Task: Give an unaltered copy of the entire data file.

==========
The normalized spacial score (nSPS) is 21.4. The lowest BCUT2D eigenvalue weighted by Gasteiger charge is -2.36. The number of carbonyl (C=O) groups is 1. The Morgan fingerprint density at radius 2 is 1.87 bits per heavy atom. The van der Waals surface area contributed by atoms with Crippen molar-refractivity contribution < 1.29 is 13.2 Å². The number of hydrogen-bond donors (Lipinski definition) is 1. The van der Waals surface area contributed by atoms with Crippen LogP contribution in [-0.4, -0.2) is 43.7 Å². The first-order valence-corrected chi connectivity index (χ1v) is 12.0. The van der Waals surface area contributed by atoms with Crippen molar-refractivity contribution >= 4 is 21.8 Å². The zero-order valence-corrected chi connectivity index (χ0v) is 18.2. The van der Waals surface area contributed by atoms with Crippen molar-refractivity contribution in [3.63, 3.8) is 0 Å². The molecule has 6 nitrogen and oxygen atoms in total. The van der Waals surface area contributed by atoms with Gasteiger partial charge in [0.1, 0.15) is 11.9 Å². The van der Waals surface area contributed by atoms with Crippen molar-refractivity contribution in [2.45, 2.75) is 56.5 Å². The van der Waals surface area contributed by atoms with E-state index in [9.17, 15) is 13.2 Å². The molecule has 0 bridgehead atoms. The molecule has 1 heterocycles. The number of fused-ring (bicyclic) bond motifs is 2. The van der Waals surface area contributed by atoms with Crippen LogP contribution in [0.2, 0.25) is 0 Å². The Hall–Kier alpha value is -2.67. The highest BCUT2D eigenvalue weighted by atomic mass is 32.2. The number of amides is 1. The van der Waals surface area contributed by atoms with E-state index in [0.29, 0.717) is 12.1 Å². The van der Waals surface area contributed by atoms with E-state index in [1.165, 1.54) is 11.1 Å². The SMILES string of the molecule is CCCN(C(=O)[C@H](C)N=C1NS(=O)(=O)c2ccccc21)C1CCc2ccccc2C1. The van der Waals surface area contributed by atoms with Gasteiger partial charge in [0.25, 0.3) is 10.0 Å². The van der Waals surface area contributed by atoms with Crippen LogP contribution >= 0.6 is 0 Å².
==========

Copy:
The normalized spacial score (nSPS) is 21.4. The lowest BCUT2D eigenvalue weighted by Gasteiger charge is -2.36. The number of carbonyl (C=O) groups is 1. The Morgan fingerprint density at radius 2 is 1.87 bits per heavy atom. The van der Waals surface area contributed by atoms with Crippen molar-refractivity contribution < 1.29 is 13.2 Å². The number of hydrogen-bond donors (Lipinski definition) is 1. The van der Waals surface area contributed by atoms with Crippen LogP contribution in [-0.4, -0.2) is 43.7 Å². The first-order valence-corrected chi connectivity index (χ1v) is 12.0. The van der Waals surface area contributed by atoms with Crippen molar-refractivity contribution >= 4 is 21.8 Å². The zero-order valence-corrected chi connectivity index (χ0v) is 18.2. The van der Waals surface area contributed by atoms with Crippen molar-refractivity contribution in [3.63, 3.8) is 0 Å². The molecule has 6 nitrogen and oxygen atoms in total. The van der Waals surface area contributed by atoms with Gasteiger partial charge in [0.1, 0.15) is 11.9 Å². The van der Waals surface area contributed by atoms with Crippen molar-refractivity contribution in [2.45, 2.75) is 56.5 Å². The van der Waals surface area contributed by atoms with E-state index in [9.17, 15) is 13.2 Å². The molecule has 0 bridgehead atoms. The molecule has 1 heterocycles. The number of fused-ring (bicyclic) bond motifs is 2. The van der Waals surface area contributed by atoms with Crippen LogP contribution in [0.2, 0.25) is 0 Å². The Hall–Kier alpha value is -2.67. The highest BCUT2D eigenvalue weighted by atomic mass is 32.2. The number of amides is 1. The van der Waals surface area contributed by atoms with E-state index in [0.29, 0.717) is 12.1 Å². The van der Waals surface area contributed by atoms with E-state index in [1.165, 1.54) is 11.1 Å². The SMILES string of the molecule is CCCN(C(=O)[C@H](C)N=C1NS(=O)(=O)c2ccccc21)C1CCc2ccccc2C1. The van der Waals surface area contributed by atoms with Gasteiger partial charge in [0.25, 0.3) is 10.0 Å². The van der Waals surface area contributed by atoms with Crippen LogP contribution >= 0.6 is 0 Å².